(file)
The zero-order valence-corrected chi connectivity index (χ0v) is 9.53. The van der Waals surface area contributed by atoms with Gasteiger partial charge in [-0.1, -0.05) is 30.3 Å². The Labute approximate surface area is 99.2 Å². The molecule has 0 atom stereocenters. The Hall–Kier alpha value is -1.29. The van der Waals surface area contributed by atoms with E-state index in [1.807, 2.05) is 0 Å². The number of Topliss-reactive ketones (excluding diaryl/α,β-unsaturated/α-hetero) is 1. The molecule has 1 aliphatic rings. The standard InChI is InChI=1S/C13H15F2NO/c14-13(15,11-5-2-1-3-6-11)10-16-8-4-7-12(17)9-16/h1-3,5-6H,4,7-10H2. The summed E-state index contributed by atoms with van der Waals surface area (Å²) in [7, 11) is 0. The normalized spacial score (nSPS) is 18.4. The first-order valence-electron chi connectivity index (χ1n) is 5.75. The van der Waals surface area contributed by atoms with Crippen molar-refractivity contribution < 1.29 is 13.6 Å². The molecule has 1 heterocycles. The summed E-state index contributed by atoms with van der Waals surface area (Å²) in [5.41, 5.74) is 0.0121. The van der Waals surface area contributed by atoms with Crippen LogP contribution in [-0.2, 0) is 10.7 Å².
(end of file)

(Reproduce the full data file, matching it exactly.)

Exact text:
The zero-order valence-corrected chi connectivity index (χ0v) is 9.53. The van der Waals surface area contributed by atoms with Gasteiger partial charge in [-0.1, -0.05) is 30.3 Å². The Labute approximate surface area is 99.2 Å². The molecule has 0 atom stereocenters. The Hall–Kier alpha value is -1.29. The van der Waals surface area contributed by atoms with E-state index in [1.807, 2.05) is 0 Å². The number of Topliss-reactive ketones (excluding diaryl/α,β-unsaturated/α-hetero) is 1. The molecule has 1 aliphatic rings. The standard InChI is InChI=1S/C13H15F2NO/c14-13(15,11-5-2-1-3-6-11)10-16-8-4-7-12(17)9-16/h1-3,5-6H,4,7-10H2. The summed E-state index contributed by atoms with van der Waals surface area (Å²) in [7, 11) is 0. The normalized spacial score (nSPS) is 18.4. The first-order valence-electron chi connectivity index (χ1n) is 5.75. The van der Waals surface area contributed by atoms with Crippen molar-refractivity contribution < 1.29 is 13.6 Å². The molecule has 1 heterocycles. The summed E-state index contributed by atoms with van der Waals surface area (Å²) in [5.41, 5.74) is 0.0121. The van der Waals surface area contributed by atoms with Crippen LogP contribution in [-0.2, 0) is 10.7 Å².